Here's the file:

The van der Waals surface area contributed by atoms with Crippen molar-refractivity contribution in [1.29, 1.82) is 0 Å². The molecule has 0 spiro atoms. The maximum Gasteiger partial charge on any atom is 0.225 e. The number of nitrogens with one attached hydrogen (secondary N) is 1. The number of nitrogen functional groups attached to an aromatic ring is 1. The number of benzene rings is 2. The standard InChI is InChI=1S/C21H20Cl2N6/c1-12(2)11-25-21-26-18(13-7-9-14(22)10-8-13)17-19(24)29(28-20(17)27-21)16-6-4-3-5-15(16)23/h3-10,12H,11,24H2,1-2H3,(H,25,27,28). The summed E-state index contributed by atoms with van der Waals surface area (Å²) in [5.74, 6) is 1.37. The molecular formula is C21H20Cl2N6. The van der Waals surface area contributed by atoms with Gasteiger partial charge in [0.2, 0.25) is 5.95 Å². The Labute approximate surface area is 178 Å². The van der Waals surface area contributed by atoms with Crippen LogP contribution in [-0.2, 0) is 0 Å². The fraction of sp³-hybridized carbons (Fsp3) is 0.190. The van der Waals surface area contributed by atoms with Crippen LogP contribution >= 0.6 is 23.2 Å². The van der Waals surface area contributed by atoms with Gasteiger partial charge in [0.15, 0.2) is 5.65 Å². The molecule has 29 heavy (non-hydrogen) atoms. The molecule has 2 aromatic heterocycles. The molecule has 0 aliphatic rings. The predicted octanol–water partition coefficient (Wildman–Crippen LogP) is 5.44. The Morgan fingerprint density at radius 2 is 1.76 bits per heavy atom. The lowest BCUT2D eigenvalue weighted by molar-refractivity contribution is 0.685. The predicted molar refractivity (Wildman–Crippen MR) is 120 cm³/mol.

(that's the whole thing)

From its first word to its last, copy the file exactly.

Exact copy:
The van der Waals surface area contributed by atoms with Crippen molar-refractivity contribution in [1.29, 1.82) is 0 Å². The molecule has 0 spiro atoms. The maximum Gasteiger partial charge on any atom is 0.225 e. The number of nitrogens with one attached hydrogen (secondary N) is 1. The number of nitrogen functional groups attached to an aromatic ring is 1. The number of benzene rings is 2. The standard InChI is InChI=1S/C21H20Cl2N6/c1-12(2)11-25-21-26-18(13-7-9-14(22)10-8-13)17-19(24)29(28-20(17)27-21)16-6-4-3-5-15(16)23/h3-10,12H,11,24H2,1-2H3,(H,25,27,28). The summed E-state index contributed by atoms with van der Waals surface area (Å²) in [5.74, 6) is 1.37. The molecular formula is C21H20Cl2N6. The van der Waals surface area contributed by atoms with Gasteiger partial charge in [0.2, 0.25) is 5.95 Å². The Labute approximate surface area is 178 Å². The van der Waals surface area contributed by atoms with Crippen LogP contribution in [-0.2, 0) is 0 Å². The fraction of sp³-hybridized carbons (Fsp3) is 0.190. The van der Waals surface area contributed by atoms with Crippen LogP contribution >= 0.6 is 23.2 Å². The van der Waals surface area contributed by atoms with Gasteiger partial charge in [0.15, 0.2) is 5.65 Å². The molecule has 29 heavy (non-hydrogen) atoms. The molecule has 2 aromatic heterocycles. The molecule has 0 aliphatic rings. The predicted octanol–water partition coefficient (Wildman–Crippen LogP) is 5.44. The Morgan fingerprint density at radius 2 is 1.76 bits per heavy atom. The lowest BCUT2D eigenvalue weighted by molar-refractivity contribution is 0.685. The predicted molar refractivity (Wildman–Crippen MR) is 120 cm³/mol.